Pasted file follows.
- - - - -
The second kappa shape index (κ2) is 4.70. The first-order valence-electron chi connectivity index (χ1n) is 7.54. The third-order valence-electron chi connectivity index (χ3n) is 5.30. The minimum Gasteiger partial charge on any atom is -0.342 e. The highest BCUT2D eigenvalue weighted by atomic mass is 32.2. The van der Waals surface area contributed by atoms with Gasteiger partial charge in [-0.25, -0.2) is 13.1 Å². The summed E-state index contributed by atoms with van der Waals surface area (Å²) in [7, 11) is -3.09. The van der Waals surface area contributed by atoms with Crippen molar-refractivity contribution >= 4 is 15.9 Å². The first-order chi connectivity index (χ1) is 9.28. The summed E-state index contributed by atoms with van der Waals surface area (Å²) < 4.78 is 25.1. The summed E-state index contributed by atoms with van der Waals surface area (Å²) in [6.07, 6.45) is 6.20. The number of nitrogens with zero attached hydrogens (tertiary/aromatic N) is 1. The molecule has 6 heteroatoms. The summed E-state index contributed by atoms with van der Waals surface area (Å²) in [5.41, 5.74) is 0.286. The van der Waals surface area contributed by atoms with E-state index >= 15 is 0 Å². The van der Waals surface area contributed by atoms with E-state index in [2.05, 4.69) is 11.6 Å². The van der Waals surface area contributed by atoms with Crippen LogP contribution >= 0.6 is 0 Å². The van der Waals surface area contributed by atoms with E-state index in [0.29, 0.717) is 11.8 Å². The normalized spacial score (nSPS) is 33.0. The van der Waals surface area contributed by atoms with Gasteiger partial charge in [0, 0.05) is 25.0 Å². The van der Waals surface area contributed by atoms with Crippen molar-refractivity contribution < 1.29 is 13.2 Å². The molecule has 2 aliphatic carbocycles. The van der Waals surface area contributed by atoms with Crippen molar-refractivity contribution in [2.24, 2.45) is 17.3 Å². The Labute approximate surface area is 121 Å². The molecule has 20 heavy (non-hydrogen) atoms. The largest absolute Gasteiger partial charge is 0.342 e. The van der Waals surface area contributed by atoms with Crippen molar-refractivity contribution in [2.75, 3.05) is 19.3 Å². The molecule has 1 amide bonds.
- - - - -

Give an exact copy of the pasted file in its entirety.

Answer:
The second kappa shape index (κ2) is 4.70. The first-order valence-electron chi connectivity index (χ1n) is 7.54. The third-order valence-electron chi connectivity index (χ3n) is 5.30. The minimum Gasteiger partial charge on any atom is -0.342 e. The highest BCUT2D eigenvalue weighted by atomic mass is 32.2. The van der Waals surface area contributed by atoms with Gasteiger partial charge in [-0.25, -0.2) is 13.1 Å². The summed E-state index contributed by atoms with van der Waals surface area (Å²) in [7, 11) is -3.09. The van der Waals surface area contributed by atoms with Crippen molar-refractivity contribution >= 4 is 15.9 Å². The first-order chi connectivity index (χ1) is 9.28. The summed E-state index contributed by atoms with van der Waals surface area (Å²) < 4.78 is 25.1. The summed E-state index contributed by atoms with van der Waals surface area (Å²) in [6.07, 6.45) is 6.20. The number of nitrogens with zero attached hydrogens (tertiary/aromatic N) is 1. The molecule has 6 heteroatoms. The summed E-state index contributed by atoms with van der Waals surface area (Å²) in [5.41, 5.74) is 0.286. The van der Waals surface area contributed by atoms with E-state index >= 15 is 0 Å². The van der Waals surface area contributed by atoms with E-state index in [2.05, 4.69) is 11.6 Å². The van der Waals surface area contributed by atoms with Crippen LogP contribution >= 0.6 is 0 Å². The van der Waals surface area contributed by atoms with E-state index in [0.29, 0.717) is 11.8 Å². The normalized spacial score (nSPS) is 33.0. The van der Waals surface area contributed by atoms with Gasteiger partial charge in [0, 0.05) is 25.0 Å². The van der Waals surface area contributed by atoms with Crippen molar-refractivity contribution < 1.29 is 13.2 Å². The molecule has 2 aliphatic carbocycles. The van der Waals surface area contributed by atoms with Crippen molar-refractivity contribution in [2.24, 2.45) is 17.3 Å². The Labute approximate surface area is 121 Å². The molecule has 20 heavy (non-hydrogen) atoms. The largest absolute Gasteiger partial charge is 0.342 e. The van der Waals surface area contributed by atoms with Crippen molar-refractivity contribution in [2.75, 3.05) is 19.3 Å². The molecule has 1 amide bonds.